Australian Institute of Criminology

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Casino capitalism? Insider trading in Australia / R Tomasic
Canberra : Australian Institute of Criminology, 1991
ISBN 0 642 15877 0
(Australian studies in law, crime and justice series) ; pp xiii-xiv

This book arose out of a research project which was begun in 1988 and which in many ways subsequently developed a life of its own as the project generated considerable media, professional and public interest. The phenomenon of insider trading continues to generate widespread attention, quite apart from the unfailing academic interest in this topic. Consequently, it has been difficult to provide a definitive or conclusive discussion of insider trading. However, most of the law enforcement and legal issues discussed in this book have remained fairly constant. At the same time, the law regarding insider trading continues to be tested in the courts and in the marketplace.

As this study illustrates, it is often extremely difficult to obtain a precise picture or interpretation of laws governing corporate and securities market conduct merely from an examination of the somewhat flimsy case law that has developed in this area. Much of this body of law has not been adequately tested in the courts so the law reports are a poor guide to understanding these laws. It is therefore necessary to look elsewhere for an understanding of the "law in action". This book draws heavily upon two main sources, apart from the limited case law on insider trading. These sources are the data derived from an empirical study of securities market participants and observers and the evidence presented to the House of Representatives inquiry into insider trading undertaken in 1989.

The empirical research with which this study began consciously sought to contribute to and influence the Australian policy debate concerning insider trading and its regulation. The research certainly generated a considerable amount of media and public attention. This had as much to do with the phenomenon of insider trading as with the particular research findings themselves. As this book goes to press, the Australian Federal Government's draft insider trading legislation has become the subject of further debate. This draft legislation is discussed in the final chapter of this book. No doubt this debate will continue for some time yet, regardless of whether new legislation is passed in 1991.

The first ten chapters of this book paint a picture of the nature and dimensions of insider trading and of the e ffectiveness of the law as a mechanism for insider trading control. This picture is unlikely to change dramatically for, ultimately, the criminal law is a less than adequate vehicle for controlling securities market abuses. Although this body of criminal law is a necessary supplement to informal mechanisms of social control in the securities industry, the effectiveness of the latter is of critical importance to the control of insider trading. The legacy of the 1980s has been a failure upon the part of the professions and the business community to restrain those of their peers who have been determined to take advantage of insider trading opportunities. Without such peer group control, insider trading law enforcement is unlikely to be credible.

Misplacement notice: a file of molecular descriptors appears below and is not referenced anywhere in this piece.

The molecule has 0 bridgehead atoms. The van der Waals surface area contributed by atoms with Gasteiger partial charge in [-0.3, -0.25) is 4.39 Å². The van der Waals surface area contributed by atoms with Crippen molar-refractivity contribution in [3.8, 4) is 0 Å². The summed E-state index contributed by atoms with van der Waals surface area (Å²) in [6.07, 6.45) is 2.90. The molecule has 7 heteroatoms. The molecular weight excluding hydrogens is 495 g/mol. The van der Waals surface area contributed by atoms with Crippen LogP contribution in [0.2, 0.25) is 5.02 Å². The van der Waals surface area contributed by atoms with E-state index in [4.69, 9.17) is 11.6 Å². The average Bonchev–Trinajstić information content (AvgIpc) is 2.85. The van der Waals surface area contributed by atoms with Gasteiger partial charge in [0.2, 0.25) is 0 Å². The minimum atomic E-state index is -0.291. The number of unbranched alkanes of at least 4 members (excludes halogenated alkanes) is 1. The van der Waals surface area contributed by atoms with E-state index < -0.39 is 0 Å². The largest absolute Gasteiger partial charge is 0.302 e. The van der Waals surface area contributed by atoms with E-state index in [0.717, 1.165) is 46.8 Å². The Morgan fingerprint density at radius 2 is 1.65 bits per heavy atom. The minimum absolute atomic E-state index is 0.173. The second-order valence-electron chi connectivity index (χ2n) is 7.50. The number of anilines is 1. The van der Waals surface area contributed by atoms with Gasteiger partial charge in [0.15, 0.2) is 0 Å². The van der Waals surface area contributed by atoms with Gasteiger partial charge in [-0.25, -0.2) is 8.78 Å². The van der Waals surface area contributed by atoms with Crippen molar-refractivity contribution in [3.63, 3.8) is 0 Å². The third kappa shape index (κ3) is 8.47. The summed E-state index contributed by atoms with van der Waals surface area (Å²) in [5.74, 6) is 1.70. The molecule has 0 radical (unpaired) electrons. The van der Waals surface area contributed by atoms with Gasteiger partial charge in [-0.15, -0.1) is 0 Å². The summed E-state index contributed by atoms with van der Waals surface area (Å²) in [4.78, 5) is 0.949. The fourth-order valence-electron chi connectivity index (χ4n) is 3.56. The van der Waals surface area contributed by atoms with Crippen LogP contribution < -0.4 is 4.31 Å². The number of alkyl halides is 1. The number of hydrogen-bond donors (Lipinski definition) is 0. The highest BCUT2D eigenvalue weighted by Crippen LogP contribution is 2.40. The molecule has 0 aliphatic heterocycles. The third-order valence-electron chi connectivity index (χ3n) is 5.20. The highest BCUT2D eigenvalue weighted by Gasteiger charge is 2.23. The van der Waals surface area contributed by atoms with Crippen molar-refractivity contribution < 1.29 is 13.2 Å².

Finally, some reference should be made to those who helped to make this book possible. Firstly, the completion of the initial empirical research project would not have been possible but for the generosity of those securities market practitioners who gave of their time and insights concerning insider trading. Secondly, the writing of this study would not have been possible without the unflagging support of my collaborator, Brendan Pentony. Brendan co-authored a series of articles which first reported the findings from this study. He was also a specialist adviser to the Griffiths Committee. He has chosen not to be a co-author of this book, although his contribution to it has been a significant one. Finally, it is appropriate to mention a number of others who have worked on different aspects of this project over the last few years. Ms Jann Lennard, BA, LLB, was the first research associate appointed to this project. Jann played an invaluable role in helping to set up the interviews of the survey participants and in transcribing the survey inter-view data. During the latter stages of the project, Mr Geoffrey Nicoll, BA, LLB, also provided invaluable research assistance as a Senior Research Officer of the Centre for National Corporate Law Research. Geoff assisted greatly in bringing together the final manuscript of this book. It is also appropriate to express appreciation to Ms Susan Quinn for her excellent work in typing and retyping the manuscript. Despite all this invaluable support, responsibility for all errors in this book must of course remain mine alone.

Roman Tomasic
March 1991